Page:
I tell him again and again that he’s a good person. He can make his own path. When he doesn’t believe me I keep telling him, in silence. And when I am unhappy, he pushes his problems aside to deal with mine. If I am hurt, he tries to carry me into a space like his childhood fig tree, so I will feel safe, above anything and anyone that might try to keep me down.
He holds me when I am lonely. Offers to drive when I’m tired. Takes my bag without me asking him to, so I can walk unhindered. He gives me his sunglasses to wear; laughs when I tell him to throw his arms out to catch the wind, and feel it stream and soak through him.
He races me to the end of the street – running in zigzags to block me, and then slapping the lamppost at the corner when he arrives first. I give him a shove for cheating, and he pokes his tongue out at me.
When he asks about my day, he’s asking about how I felt rather than what happened. He wants to understand the invisible events; unravel my thoughts; make the unseen moments seen. I love him for that.
I know him so, so well.
Only I don’t, anymore. People are like water, changing from steam to rain. He saw a particular version of me, at a certain point in time, more clearly than anyone. But if I’m not that girl anymore, then who is he?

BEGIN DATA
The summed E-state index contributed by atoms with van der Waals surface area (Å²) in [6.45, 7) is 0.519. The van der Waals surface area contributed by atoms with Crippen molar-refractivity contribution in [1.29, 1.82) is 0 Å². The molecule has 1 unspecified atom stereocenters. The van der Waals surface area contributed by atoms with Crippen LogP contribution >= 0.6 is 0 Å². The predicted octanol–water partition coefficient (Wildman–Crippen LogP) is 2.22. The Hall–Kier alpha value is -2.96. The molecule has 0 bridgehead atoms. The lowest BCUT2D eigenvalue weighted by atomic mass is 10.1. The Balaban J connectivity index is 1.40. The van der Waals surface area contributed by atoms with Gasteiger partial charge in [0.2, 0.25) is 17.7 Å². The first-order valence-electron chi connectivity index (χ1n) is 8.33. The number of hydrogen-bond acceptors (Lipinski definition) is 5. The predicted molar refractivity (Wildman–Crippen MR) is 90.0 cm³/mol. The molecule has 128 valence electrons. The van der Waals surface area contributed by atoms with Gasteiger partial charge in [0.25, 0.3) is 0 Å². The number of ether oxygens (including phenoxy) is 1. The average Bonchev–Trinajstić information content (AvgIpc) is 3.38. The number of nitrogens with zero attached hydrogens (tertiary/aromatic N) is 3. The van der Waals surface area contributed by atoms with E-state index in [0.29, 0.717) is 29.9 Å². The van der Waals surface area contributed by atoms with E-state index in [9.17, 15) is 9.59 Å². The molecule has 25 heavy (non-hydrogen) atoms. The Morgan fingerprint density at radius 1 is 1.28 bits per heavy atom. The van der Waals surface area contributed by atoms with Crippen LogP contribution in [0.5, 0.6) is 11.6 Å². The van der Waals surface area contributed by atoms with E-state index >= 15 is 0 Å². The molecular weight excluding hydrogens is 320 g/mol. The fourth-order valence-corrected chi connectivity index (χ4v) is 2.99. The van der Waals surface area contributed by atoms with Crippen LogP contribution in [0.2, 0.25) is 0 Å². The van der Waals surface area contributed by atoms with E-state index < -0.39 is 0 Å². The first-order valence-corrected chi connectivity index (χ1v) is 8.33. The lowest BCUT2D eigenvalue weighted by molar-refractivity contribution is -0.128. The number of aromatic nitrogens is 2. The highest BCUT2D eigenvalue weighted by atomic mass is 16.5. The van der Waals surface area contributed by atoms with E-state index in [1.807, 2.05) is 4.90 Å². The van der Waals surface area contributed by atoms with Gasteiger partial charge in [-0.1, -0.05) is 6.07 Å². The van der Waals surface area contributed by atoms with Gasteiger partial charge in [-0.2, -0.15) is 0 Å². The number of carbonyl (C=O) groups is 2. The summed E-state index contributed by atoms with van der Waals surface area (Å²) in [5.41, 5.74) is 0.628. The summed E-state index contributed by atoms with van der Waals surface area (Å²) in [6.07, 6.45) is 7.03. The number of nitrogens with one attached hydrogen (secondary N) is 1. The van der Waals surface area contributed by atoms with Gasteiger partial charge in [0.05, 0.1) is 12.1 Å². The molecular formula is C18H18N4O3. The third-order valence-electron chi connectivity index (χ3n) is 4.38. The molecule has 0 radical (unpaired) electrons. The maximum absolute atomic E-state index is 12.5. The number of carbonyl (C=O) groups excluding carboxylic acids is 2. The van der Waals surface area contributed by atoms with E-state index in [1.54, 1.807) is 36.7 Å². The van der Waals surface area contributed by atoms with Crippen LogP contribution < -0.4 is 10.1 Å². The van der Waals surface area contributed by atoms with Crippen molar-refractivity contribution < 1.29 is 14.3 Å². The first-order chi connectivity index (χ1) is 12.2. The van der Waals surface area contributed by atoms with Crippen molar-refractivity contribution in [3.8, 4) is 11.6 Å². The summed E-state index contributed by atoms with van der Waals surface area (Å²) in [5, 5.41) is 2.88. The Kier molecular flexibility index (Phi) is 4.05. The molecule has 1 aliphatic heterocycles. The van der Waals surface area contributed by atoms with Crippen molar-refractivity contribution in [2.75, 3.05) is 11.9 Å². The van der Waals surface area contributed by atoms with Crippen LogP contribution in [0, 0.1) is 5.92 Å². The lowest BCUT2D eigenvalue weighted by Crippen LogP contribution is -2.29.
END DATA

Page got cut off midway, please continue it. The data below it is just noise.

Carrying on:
I don’t try as hard with my studies, anymore. It’s not that I became less ambitious exactly, but I changed my ambitions. I told myself to remember human connection means more than anything else.
He knew a girl who was a mess of insecurities. Who feared comparisons. I’ve realised that in any comparison to another girl, I will come up lacking… because I do lack the qualities in their given quantities that make the other person who she is – just as she lacks the specific combination of attributes that reside in me. Differences are not a bad thing, but searching for your own deficiencies is. So I’ve tried to stop searching. You can’t outclimb fear, but you can confront it. And you can find comfort by borrowing another’s perspective.
I think that’s what we did for each other. I helped him feel capable; he showed me I was of worth. We did know each other, once; really knew the other person. He could guess my thoughts and I, his. But time, choices, and experiences provoke change. Maybe he got tired of strawberry cheesecake. Or maybe he decided to claim it as his favourite thing, damn what other people think.
He might still stick out his tongue, or he might have decided he’s beyond such childish displays. Maybe that kind of teasing was just for me.
I don’t know in what ways he’s changed, because the thread connecting us unwound. We used to talk everyday, all through the day – but it’s been almost two years, now.
I wonder if parts of me remain unchanged and whether his essence stayed the same. I wonder what his tastes, loves, fears, and ambitions are. And I wonder if he still feels he knows me.